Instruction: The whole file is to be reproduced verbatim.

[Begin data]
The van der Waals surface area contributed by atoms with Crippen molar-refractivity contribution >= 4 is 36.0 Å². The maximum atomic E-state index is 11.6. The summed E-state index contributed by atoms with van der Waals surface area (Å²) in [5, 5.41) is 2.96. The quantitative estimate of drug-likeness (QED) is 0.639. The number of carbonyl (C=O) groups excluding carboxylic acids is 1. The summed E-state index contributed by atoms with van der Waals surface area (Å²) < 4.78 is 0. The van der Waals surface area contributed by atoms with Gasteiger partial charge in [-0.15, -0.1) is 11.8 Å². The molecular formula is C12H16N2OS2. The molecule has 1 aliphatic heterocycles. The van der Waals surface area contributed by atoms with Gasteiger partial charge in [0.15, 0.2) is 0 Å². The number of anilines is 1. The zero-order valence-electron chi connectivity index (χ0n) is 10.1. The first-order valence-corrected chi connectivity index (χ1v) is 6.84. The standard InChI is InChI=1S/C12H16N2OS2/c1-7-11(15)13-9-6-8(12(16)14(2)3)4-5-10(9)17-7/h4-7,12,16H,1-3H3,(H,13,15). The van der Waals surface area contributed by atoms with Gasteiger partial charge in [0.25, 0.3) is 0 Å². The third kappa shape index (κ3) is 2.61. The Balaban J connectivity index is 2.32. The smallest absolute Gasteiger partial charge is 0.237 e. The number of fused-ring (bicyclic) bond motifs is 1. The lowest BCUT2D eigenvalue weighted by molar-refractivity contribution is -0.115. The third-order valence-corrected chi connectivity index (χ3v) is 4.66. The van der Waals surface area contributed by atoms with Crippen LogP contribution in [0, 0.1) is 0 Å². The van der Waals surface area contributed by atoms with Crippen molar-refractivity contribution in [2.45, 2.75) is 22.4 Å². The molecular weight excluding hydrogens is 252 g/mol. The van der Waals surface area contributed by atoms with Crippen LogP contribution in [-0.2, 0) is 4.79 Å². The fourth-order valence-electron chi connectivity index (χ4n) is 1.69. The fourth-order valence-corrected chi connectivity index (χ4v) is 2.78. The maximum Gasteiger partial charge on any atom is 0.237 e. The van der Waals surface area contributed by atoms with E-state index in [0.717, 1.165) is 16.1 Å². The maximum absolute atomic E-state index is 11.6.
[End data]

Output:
The van der Waals surface area contributed by atoms with Crippen molar-refractivity contribution >= 4 is 36.0 Å². The maximum atomic E-state index is 11.6. The summed E-state index contributed by atoms with van der Waals surface area (Å²) in [5, 5.41) is 2.96. The quantitative estimate of drug-likeness (QED) is 0.639. The number of carbonyl (C=O) groups excluding carboxylic acids is 1. The summed E-state index contributed by atoms with van der Waals surface area (Å²) < 4.78 is 0. The van der Waals surface area contributed by atoms with Gasteiger partial charge in [-0.15, -0.1) is 11.8 Å². The molecular formula is C12H16N2OS2. The molecule has 1 aliphatic heterocycles. The van der Waals surface area contributed by atoms with Gasteiger partial charge in [0.15, 0.2) is 0 Å². The number of anilines is 1. The zero-order valence-electron chi connectivity index (χ0n) is 10.1. The first-order valence-corrected chi connectivity index (χ1v) is 6.84. The standard InChI is InChI=1S/C12H16N2OS2/c1-7-11(15)13-9-6-8(12(16)14(2)3)4-5-10(9)17-7/h4-7,12,16H,1-3H3,(H,13,15). The van der Waals surface area contributed by atoms with Gasteiger partial charge in [0.25, 0.3) is 0 Å². The third kappa shape index (κ3) is 2.61. The Balaban J connectivity index is 2.32. The smallest absolute Gasteiger partial charge is 0.237 e. The number of fused-ring (bicyclic) bond motifs is 1. The lowest BCUT2D eigenvalue weighted by molar-refractivity contribution is -0.115. The third-order valence-corrected chi connectivity index (χ3v) is 4.66. The van der Waals surface area contributed by atoms with Crippen LogP contribution in [0, 0.1) is 0 Å². The van der Waals surface area contributed by atoms with Crippen molar-refractivity contribution in [2.45, 2.75) is 22.4 Å². The molecular weight excluding hydrogens is 252 g/mol. The van der Waals surface area contributed by atoms with Crippen LogP contribution in [-0.2, 0) is 4.79 Å². The fourth-order valence-electron chi connectivity index (χ4n) is 1.69. The fourth-order valence-corrected chi connectivity index (χ4v) is 2.78. The maximum Gasteiger partial charge on any atom is 0.237 e. The van der Waals surface area contributed by atoms with E-state index in [0.717, 1.165) is 16.1 Å². The maximum absolute atomic E-state index is 11.6.